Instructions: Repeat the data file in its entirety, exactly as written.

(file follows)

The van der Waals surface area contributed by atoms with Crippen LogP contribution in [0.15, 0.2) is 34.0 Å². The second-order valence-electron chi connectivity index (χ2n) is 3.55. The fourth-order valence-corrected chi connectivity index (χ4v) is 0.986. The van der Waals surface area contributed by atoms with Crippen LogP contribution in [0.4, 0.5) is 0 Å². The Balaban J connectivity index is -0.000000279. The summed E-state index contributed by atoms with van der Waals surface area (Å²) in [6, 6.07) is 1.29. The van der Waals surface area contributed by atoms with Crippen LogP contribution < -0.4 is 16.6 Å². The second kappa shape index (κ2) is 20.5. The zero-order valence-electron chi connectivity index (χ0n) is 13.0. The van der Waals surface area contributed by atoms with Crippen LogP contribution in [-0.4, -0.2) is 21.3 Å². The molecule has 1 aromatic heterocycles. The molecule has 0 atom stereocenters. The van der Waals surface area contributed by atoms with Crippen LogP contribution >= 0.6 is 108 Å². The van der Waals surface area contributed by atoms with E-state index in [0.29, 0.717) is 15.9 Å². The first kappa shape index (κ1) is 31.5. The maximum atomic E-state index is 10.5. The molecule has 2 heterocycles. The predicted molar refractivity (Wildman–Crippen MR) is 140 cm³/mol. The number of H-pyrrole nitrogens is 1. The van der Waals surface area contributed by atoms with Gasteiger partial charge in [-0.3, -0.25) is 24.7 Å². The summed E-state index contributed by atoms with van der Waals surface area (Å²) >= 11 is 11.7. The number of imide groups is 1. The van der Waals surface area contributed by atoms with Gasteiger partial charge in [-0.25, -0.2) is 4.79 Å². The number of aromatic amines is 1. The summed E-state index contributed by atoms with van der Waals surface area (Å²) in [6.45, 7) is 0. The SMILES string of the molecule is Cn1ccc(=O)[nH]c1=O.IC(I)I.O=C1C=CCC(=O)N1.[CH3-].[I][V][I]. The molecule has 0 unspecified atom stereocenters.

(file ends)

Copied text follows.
The van der Waals surface area contributed by atoms with Crippen LogP contribution in [0.15, 0.2) is 34.0 Å². The second-order valence-electron chi connectivity index (χ2n) is 3.55. The fourth-order valence-corrected chi connectivity index (χ4v) is 0.986. The van der Waals surface area contributed by atoms with Crippen LogP contribution in [0.4, 0.5) is 0 Å². The Balaban J connectivity index is -0.000000279. The summed E-state index contributed by atoms with van der Waals surface area (Å²) in [6, 6.07) is 1.29. The van der Waals surface area contributed by atoms with Crippen LogP contribution < -0.4 is 16.6 Å². The second kappa shape index (κ2) is 20.5. The zero-order valence-electron chi connectivity index (χ0n) is 13.0. The van der Waals surface area contributed by atoms with Crippen LogP contribution in [-0.4, -0.2) is 21.3 Å². The molecule has 1 aromatic heterocycles. The molecule has 0 atom stereocenters. The van der Waals surface area contributed by atoms with Crippen LogP contribution >= 0.6 is 108 Å². The van der Waals surface area contributed by atoms with E-state index in [0.29, 0.717) is 15.9 Å². The first kappa shape index (κ1) is 31.5. The maximum atomic E-state index is 10.5. The molecule has 2 heterocycles. The predicted molar refractivity (Wildman–Crippen MR) is 140 cm³/mol. The number of H-pyrrole nitrogens is 1. The van der Waals surface area contributed by atoms with Gasteiger partial charge in [-0.3, -0.25) is 24.7 Å². The summed E-state index contributed by atoms with van der Waals surface area (Å²) >= 11 is 11.7. The number of imide groups is 1. The van der Waals surface area contributed by atoms with Gasteiger partial charge in [-0.25, -0.2) is 4.79 Å². The number of aromatic amines is 1. The summed E-state index contributed by atoms with van der Waals surface area (Å²) in [6.45, 7) is 0. The SMILES string of the molecule is Cn1ccc(=O)[nH]c1=O.IC(I)I.O=C1C=CCC(=O)N1.[CH3-].[I][V][I]. The molecule has 0 unspecified atom stereocenters.